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San Francisco’s The Legion of Honor on Saturday opens the first true fashion exhibition in its 91-year history.

“High Style: The Brooklyn Museum Costume Collection” surveys 20th century style from the early 1900’s to 1980 and features 65 mannequins in apparel ranging from couture gowns to classic American sportswear selected by Jan Glier Reeder, consulting curator for the Brooklyn Museum Costume Collection at the Costume Institute of the Metropolitan Museum of Art.

Accompanying the core looks are 35 accessories, fashion sketches and digital animations rendered by New York interdisciplinary design studio Diller Scofidio + Renfro to analyze the form and structure of Fifties-era Charles James gowns through 3D scans, 360-degree photography, X-rays and microscopy. Originally created for the Metropolitan Museum of Art’s “Charles James: Beyond Fashion” exhibition, the animations highlight the designer’s architectural approach.

Joining the pieces from New York is a cinched-waist, Yves Saint Laurent trapeze dress and hat gifted from a private owner to the Fine Arts Museums. It was originally designed as part of the first Christian Dior collection the then-21-year-old Saint Laurent put forth in the role of head designer.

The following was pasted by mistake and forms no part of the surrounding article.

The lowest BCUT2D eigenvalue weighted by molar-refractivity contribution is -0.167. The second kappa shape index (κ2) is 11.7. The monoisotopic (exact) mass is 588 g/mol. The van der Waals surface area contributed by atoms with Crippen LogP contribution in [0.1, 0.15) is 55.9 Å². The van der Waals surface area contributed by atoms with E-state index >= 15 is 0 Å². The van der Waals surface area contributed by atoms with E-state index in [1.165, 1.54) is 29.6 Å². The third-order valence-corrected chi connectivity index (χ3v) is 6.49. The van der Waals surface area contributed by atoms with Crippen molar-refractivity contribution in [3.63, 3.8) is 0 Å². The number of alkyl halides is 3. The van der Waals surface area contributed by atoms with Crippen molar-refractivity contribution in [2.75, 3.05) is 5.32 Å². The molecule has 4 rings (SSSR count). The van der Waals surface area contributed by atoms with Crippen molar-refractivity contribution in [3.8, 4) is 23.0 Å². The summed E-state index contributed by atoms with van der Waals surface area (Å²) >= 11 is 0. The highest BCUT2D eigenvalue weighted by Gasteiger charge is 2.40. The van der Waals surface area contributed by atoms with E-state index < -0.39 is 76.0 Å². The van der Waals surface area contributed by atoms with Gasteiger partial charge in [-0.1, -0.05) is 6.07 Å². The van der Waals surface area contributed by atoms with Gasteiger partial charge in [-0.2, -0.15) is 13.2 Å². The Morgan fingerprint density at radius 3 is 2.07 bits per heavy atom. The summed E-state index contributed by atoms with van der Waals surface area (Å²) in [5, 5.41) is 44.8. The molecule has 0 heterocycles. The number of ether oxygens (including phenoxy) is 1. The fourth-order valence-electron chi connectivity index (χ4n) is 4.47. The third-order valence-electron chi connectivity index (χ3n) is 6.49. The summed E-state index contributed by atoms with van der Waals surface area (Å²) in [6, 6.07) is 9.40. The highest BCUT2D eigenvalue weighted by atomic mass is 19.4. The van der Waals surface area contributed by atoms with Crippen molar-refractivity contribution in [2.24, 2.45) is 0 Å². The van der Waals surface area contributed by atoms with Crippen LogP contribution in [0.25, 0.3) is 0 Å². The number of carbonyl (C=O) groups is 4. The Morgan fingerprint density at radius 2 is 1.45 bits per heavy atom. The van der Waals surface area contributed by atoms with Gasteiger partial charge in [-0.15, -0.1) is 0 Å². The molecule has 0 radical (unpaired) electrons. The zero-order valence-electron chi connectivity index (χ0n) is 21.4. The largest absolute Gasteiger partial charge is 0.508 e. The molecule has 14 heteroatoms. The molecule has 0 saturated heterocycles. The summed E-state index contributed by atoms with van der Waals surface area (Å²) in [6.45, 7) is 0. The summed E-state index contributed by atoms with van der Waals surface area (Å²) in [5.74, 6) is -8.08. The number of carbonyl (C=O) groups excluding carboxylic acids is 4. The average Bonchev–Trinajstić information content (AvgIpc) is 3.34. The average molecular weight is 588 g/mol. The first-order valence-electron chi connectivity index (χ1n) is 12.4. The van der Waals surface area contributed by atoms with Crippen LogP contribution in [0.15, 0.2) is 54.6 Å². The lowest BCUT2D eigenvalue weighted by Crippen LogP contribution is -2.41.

“The identical piece is in the Brooklyn collection. We decided to put our piece in as a nod to our collection,” Jill D’Alessandro, curator of costumes and textile arts at the Fine Arts Museums of San Francisco, said.

The exhibition also puts an emphasis on 20th century female designers, with Elsa Schiaparelli, Jeanne Lanvin, Madeleine Vionnet, Gabrielle Chanel, Bonnie Cashin, Elizabeth Hawes, Claire McCardell and Sally Victor.

As the hemlines and silhouettes change from decade to decade, with the earliest piece a Jacques Doucet afternoon dress dated 1903, D’Alessandro noted, “I think what’s really interesting is that what we’re seeing is the styles really reflect the political and social climates.”

Among the highlights on display inside the Beaux-Arts-style Legion of Honor is Schiaparelli’s necklace of tin insects from 1938, James’ 1953 clover leaf ball gown, a Steven Arpad evening pump prototype from 1939, an early 1970’s organdy and beaded silk jersey Norman Norell evening ensemble and Gilbert Adrian’s 1949 tiger ball gown.

The exhibition is open in San Francisco from Saturday to July 19.

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